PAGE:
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Dementia and Stigma

There are many types of dementia and everyone living with dementia has their own unique experience. A diagnosis of dementia can be overwhelming - but it is important to know that many people living with dementia live fulfilling and happy lives, contributing to the welfare of their families and communities.

Unfortunately there can be stigma attached to dementia, often arising from people’s lack of knowledge about it or because they are frightened by it. Many people living with dementia report that some friends and acquaintances (even family members) drop out of their lives following their diagnosis, an experience that can be hurtful and which may harm your sense of self-worth and ability to remain in control of your life.

Stigma can also take the form of people to your family members as if you were not there. Again, this can be hurtful and discouraging.

What can you do about stigma?

Perhaps the best way to tackle stigma is to be open and direct about your illness, talking to people about how you feel and what you plan to do. There are helpful leaflets and online links that can help you to understand your own position and to explain it to others, including:

To live well with dementia it’s vital to stay engaged and get as much support as you need. Friends and family will help, as will keeping up your interests. There are also networks for people living with dementia and their carers, which can be enormously helpful. Local branches of the Alzheimer’s Society often run early-stage support groups; memory clinics, dementia cafés and Dementia UK may also provide access to support groups.

It’s important not to take stigma to heart. Ignorance or fear in others is not your fault, and they’re not helpful to anyone. They are not a reflection of you and your life. Many people living with dementia and their carers campaign in a large or small way to overturn ignorance and to make their communities more dementia aware and friendly. It’s a battle worth fighting.

Tips for people living with dementia: some people living with dementia are actively fighting against disempowering language. Their work and a short film about it can be found at For overcoming stigma there is no substitute for talking to other people who in a similar position: local branches of the Alzheimer’s Society or Dementia UK will be able to tell you about support groups, who can also be accessed through memory clinics.

Tips for carers of people living with dementia: try getting in touch with the Carers Trust to see what support is available locally. Local branches of Dementia UK (particularly Admiral Nurses where they are available) and of the Alzheimer’s Society will also be useful.

Tips for professional carers: The Dementia Action Alliance provides practical strategies for tackling stigma around dementia, working towards dementia friendly communities.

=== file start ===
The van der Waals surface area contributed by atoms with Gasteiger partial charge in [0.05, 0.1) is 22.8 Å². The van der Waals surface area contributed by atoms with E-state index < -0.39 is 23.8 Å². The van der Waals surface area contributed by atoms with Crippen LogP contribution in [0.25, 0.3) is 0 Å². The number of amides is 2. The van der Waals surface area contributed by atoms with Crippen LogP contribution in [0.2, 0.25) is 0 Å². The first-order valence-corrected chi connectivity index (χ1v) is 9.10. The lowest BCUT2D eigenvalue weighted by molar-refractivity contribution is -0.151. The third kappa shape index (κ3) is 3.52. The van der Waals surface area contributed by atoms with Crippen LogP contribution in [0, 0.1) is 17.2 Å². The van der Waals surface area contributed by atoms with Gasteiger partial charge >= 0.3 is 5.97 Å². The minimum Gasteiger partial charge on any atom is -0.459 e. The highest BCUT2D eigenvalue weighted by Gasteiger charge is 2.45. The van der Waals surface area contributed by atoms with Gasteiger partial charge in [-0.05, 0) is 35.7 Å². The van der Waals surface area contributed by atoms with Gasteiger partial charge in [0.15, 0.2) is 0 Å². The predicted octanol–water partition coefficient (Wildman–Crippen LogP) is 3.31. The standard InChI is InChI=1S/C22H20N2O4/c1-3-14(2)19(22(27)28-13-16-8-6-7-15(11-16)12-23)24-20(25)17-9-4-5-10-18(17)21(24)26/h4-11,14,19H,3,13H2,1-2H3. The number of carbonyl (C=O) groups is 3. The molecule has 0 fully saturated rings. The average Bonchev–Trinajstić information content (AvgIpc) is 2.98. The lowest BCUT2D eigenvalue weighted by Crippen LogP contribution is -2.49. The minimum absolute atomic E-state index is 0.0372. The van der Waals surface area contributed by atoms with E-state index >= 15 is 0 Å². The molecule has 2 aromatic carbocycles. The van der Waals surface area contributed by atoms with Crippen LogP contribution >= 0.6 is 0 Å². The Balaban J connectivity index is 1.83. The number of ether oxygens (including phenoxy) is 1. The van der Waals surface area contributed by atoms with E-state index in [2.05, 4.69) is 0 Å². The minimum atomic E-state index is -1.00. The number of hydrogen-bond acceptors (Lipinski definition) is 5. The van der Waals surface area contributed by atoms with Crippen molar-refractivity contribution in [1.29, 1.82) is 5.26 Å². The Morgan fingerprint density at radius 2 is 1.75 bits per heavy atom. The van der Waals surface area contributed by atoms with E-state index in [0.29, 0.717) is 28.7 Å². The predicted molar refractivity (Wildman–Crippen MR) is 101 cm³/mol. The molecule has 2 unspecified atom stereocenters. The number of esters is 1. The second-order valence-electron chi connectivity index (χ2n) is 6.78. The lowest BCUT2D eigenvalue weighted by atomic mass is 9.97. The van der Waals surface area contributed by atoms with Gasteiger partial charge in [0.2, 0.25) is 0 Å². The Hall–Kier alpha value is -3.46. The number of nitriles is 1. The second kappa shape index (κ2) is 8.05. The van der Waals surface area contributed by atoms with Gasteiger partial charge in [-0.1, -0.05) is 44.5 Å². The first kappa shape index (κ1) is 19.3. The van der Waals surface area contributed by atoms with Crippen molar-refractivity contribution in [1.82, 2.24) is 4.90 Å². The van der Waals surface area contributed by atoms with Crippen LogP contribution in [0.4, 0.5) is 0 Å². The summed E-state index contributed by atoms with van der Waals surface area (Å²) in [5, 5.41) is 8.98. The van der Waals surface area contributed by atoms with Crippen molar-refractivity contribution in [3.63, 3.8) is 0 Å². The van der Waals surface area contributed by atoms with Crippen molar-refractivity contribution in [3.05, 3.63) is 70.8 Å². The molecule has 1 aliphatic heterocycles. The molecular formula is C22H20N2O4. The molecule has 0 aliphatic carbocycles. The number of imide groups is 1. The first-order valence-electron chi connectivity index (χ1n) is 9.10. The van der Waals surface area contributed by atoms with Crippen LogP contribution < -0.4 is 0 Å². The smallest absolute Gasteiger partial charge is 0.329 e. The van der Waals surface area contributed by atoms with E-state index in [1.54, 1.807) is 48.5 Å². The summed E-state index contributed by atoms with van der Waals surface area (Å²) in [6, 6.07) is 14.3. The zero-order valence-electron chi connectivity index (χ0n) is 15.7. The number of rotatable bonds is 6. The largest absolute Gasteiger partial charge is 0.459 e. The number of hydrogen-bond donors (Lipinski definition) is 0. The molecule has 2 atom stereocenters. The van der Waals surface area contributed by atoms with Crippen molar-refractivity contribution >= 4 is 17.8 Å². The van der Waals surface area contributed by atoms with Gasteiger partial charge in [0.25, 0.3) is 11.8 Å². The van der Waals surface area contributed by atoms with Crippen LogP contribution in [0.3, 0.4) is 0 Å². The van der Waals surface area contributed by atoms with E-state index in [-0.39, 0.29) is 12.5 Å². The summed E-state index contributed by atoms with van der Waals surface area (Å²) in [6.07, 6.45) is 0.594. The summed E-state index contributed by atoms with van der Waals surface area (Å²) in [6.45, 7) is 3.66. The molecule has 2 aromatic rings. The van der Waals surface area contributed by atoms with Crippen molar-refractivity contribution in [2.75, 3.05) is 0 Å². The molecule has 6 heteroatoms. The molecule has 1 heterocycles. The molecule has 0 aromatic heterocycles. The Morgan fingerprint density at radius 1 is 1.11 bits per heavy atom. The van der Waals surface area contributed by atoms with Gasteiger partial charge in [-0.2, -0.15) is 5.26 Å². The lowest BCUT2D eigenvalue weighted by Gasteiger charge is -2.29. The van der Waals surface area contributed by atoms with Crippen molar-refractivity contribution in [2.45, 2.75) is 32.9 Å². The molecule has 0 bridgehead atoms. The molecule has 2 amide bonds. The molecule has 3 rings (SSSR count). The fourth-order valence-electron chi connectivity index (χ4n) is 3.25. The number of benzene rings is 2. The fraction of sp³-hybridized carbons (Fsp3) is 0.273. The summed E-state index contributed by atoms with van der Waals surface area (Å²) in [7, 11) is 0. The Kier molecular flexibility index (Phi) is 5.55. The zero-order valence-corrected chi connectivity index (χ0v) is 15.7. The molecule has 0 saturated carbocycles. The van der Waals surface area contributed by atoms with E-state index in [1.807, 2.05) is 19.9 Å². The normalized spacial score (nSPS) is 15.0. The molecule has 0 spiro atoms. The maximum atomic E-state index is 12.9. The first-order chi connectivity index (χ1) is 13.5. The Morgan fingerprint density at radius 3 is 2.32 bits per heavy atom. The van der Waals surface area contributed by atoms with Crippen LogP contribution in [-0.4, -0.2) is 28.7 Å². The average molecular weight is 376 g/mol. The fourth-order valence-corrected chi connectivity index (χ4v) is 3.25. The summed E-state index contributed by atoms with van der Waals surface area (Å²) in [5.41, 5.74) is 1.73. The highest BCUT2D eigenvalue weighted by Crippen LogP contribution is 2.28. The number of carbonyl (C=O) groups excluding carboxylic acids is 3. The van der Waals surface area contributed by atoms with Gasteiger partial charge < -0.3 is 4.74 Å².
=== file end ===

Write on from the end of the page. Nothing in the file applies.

There is also the opportunity to train to become a Dementia Friend:


My Mother has vascular dementia and I'd like to meet like minded families to help me not feel so alone. Its so hard to see anyone suffer with this awful disease. Perhaps Barchester could organise monthly meetings for friends and families of love ones to meet to share their experiences.
It would really help if all homes confirmed what their ratio carers to residents so you could decide if suitable. Also, an example of weekly activities as every home differs. After visiting several homes it would have been so much easier if all homes gave the same service for residents. Every home I have visited out of 27 have all been different, why when the care should be the same for dementia patients.
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Thank you for the helpful advice and information offered in this post. I agree that it is important to learn and educate one's self about dementia and to not rely on stereotypes. Stigmas only work to hurt those with the disease and keep many from seeking treatment and early diagnosis is important to receiving treatment and improving one's outcome. Language is very important when discussing dementia and those who have a form of dementia. Kate Swaffer's article 'Dementia: Stigma, Language, and Dementia-friendly' focuses on how our language promotes negativity and discrimination against those with dementia. Using the terms ‘sufferer’, 'demented', or ‘victim’ implies that those with dementia are helpless or useless and that they do not have control over themselves and pose a risk to those around them. Instead of promoting just dis-empowering terms we have to change how we speak about dementia and those affected by it to empower them and promote early diagnosis.

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